FIGS. 10A-10F are images of the glass prepared using the present invention. FIGS. 10A, 10B and 10C are images of the unprocessed glass, while the images 10D, 10E, and 10F correspond to the processed glass that was not exposed. The processed glass in FIGS. 10D, 10E, and 10F was baked at such a temperature to convert them into a ceramic and then etched with 20% HF for 3 minutes. All were immobilized with the same protein immobilization protocol as disclosed throughout the specification. It can be seen that both of the pictures without the noble metal nanoparticles do bind proteins better in the ceramic state than in the glass state. It can also be seen that the glass that contains the noble metal silver, fluoresces brighter. FIGS. 10A and 10D are images of glass 4 substrates either unprocessed or processed respectively. FIGS. 10B and 10E are images of glass 7KO substrates either unprocessed or processed respectively. FIGS. 10C and 10F are images of BIOGLASS 45S5 substrates either unprocessed or processed respectively. The present invention provides the addition of nucleating agents to the glass substrate to aid in the conversion of the glass form of a glass-ceramic to the ceramic phase. The nucleating agents aid in the transition of the substrate to a ceramic after a final heat treatment process. Such nucleating agents include: titanium dioxide, tin oxide, ruthenium, rhenium, oxmium iridum, phosphorous pentoxide, Vanadium pentoxide, molybdenum oxides, tungsten oxides, iron oxides and combinations thereof. In addition the skilled artisan will recognize that other nucleating agents and combinations of agents may be used, e.g., the glass substrate of the present invention may include silver, cerium and antimony.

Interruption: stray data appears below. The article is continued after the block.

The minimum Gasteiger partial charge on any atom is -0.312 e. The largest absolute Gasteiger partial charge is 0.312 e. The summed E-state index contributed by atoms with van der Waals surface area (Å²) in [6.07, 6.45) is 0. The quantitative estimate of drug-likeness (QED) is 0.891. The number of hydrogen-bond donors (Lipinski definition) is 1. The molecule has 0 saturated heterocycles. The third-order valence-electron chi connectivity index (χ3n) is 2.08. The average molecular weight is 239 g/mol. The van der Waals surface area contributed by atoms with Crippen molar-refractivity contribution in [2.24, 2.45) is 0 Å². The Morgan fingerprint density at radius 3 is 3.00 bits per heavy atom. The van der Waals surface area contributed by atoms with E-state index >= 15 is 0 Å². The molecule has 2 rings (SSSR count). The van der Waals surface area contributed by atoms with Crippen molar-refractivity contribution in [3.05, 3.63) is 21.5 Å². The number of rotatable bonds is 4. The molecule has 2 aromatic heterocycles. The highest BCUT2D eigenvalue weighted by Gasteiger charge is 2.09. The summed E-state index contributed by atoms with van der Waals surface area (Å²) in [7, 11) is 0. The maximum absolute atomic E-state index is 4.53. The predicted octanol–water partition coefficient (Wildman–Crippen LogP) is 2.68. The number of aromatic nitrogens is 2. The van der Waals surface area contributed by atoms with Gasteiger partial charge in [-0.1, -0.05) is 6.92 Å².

It is contemplated that any embodiment discussed in this specification can be implemented with respect to any method, kit, reagent, or composition of the invention, and vice versa. Furthermore, compositions of the invention can be used to achieve methods of the invention.